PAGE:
For parabolas whose axis of symmetry is horizontal, we end up with equations in this form: y = a(x - k)2 + h.1150

So, one thing to note: the positions of the x's and y's are reversed, but so are the h's and k's.1160

In the vertical formula, the h was in here, and the k was out here.1168

So, be careful when you are working with this formula to notice that the positions of h and k are reversed.1171

And there are translations of x = ay2, and then again, h and k shift this graph around horizontally and vertically.1177

So, it would look something like this, for example: the axis of symmetry would be right here;1189

and it would be a horizontal axis of symmetry; or maybe I have one that opens to the left, and it has an axis of symmetry right here.1197

These do not represent functions; and you can see that they don't represent functions1208

by trying to pass a vertical line through them: they fail the vertical line test.1212

Remember: with a function, the vertical line test tells us that a vertical line drawn...you could try1216

any possible area of the curve, and the vertical line will only cross the curve once.1224

If the vertical line crosses the curve more than once, it is not a function.1230

So, this fails the vertical line test.1233

It is not a function; it is still an equation--you can still make a graph of it; but horizontal parabolas do not represent functions.1241

I am working on graphing some horizontal parabolas.1250

When you look at the equation in standard form, y = a...and remember, the k and h are in opposite positions;1253

they are reversed...looking at a, if a is positive (if a is greater than 0), then the parabola is going to open to the right.1263

If a is negative, then the parabola is going to open to the left.1273

So, let's look at a very simple horizontal parabola, x = y2.1278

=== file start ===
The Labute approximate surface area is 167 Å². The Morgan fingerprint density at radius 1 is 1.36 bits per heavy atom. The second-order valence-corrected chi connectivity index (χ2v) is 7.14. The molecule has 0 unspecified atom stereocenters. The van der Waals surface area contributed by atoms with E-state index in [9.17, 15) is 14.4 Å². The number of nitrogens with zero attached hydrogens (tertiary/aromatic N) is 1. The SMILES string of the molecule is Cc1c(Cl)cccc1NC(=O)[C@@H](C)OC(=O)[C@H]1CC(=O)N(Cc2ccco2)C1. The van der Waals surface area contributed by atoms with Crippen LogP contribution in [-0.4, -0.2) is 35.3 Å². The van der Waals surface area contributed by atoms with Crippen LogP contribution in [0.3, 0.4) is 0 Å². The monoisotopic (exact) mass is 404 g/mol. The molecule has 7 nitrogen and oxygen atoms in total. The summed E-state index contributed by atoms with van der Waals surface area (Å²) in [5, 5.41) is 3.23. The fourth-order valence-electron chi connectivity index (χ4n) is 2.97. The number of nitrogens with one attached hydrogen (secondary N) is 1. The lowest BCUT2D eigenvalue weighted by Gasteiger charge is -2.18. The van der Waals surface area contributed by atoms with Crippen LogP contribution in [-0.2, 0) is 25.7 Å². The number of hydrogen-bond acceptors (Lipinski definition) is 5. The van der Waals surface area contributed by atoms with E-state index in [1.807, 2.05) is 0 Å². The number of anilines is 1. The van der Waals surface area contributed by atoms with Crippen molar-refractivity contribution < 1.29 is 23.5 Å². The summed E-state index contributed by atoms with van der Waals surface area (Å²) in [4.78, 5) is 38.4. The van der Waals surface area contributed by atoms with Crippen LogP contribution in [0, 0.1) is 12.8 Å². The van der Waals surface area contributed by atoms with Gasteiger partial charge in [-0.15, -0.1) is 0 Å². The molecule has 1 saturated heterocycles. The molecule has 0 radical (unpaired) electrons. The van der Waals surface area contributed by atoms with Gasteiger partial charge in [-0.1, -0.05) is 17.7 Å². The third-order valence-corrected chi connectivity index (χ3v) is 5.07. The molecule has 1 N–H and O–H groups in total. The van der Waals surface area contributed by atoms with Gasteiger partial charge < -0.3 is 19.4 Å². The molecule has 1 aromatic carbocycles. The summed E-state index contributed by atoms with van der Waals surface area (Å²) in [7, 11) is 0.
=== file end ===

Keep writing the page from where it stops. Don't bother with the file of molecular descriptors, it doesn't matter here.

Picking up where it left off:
OK, the vertex is at (h,k); and I can see that h and k are both 0, so the vertex equals (0,0).1284

The axis of symmetry is at y = k, so that is going to be at y = 0.1294

And the a here is 1: a = 1, so this opens to the right.1298

So, you are going to have a parabola that looks something like this.1308

You could have another parabola, x = -y2.1321

Here we would have the same vertex and the same axis of symmetry; here the x-axis is actually the axis of symmetry.1325

And I look at a now, and a equals -1, so this parabola is going to open to the left.1333

So, I am going to end up with a parabola like this.1343

Now again, change in h or change in k is going to shift this parabola a bit.1350

Let's change h and see what happens: let's let x equal y2 + 2.1358

Here I have h = 2, k = 0; so (2,0) is the vertex; a = 1, so it is positive, so this still opens to the right.1366

If I look at this, x = y2...here is my graph of x = y2; over here is x = -y2.1379

Now, I am going to have h = 2, so that is going to shift horizontally by 2.1386

(2,0) will be the vertex; and it is going to open to the right.1397

So, this is x = y2 over here; right here, this is actually x = y2 + 2 now.1402

And k, as discussed before, shifts the graph of a parabola vertically.1416

The same idea here: if I were to change k, then I would shift this graph up or down by k units.1423